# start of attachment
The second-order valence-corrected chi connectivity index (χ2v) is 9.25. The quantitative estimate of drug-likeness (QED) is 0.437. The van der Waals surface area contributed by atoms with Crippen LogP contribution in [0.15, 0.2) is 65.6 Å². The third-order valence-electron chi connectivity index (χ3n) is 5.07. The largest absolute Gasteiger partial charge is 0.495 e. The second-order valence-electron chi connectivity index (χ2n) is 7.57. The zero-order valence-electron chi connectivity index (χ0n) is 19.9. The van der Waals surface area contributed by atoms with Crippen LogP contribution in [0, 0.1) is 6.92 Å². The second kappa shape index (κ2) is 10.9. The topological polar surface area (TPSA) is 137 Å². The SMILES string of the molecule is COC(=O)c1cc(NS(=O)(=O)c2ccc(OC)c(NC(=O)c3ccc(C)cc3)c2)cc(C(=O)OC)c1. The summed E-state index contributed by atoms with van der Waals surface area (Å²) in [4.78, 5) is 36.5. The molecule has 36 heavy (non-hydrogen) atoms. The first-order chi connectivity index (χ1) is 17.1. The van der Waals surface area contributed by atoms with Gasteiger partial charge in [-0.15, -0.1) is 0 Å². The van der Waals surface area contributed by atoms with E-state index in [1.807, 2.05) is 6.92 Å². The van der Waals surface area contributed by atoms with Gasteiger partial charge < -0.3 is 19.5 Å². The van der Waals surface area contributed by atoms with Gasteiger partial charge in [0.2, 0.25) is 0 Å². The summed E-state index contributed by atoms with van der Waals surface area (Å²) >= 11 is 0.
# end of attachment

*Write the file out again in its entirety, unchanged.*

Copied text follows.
The second-order valence-corrected chi connectivity index (χ2v) is 9.25. The quantitative estimate of drug-likeness (QED) is 0.437. The van der Waals surface area contributed by atoms with Crippen LogP contribution in [0.15, 0.2) is 65.6 Å². The third-order valence-electron chi connectivity index (χ3n) is 5.07. The largest absolute Gasteiger partial charge is 0.495 e. The second-order valence-electron chi connectivity index (χ2n) is 7.57. The zero-order valence-electron chi connectivity index (χ0n) is 19.9. The van der Waals surface area contributed by atoms with Crippen LogP contribution in [0, 0.1) is 6.92 Å². The second kappa shape index (κ2) is 10.9. The topological polar surface area (TPSA) is 137 Å². The SMILES string of the molecule is COC(=O)c1cc(NS(=O)(=O)c2ccc(OC)c(NC(=O)c3ccc(C)cc3)c2)cc(C(=O)OC)c1. The summed E-state index contributed by atoms with van der Waals surface area (Å²) in [4.78, 5) is 36.5. The molecule has 36 heavy (non-hydrogen) atoms. The first-order chi connectivity index (χ1) is 17.1. The van der Waals surface area contributed by atoms with Gasteiger partial charge in [-0.15, -0.1) is 0 Å². The van der Waals surface area contributed by atoms with E-state index in [1.807, 2.05) is 6.92 Å². The van der Waals surface area contributed by atoms with Gasteiger partial charge < -0.3 is 19.5 Å². The van der Waals surface area contributed by atoms with Gasteiger partial charge in [0.2, 0.25) is 0 Å². The summed E-state index contributed by atoms with van der Waals surface area (Å²) >= 11 is 0.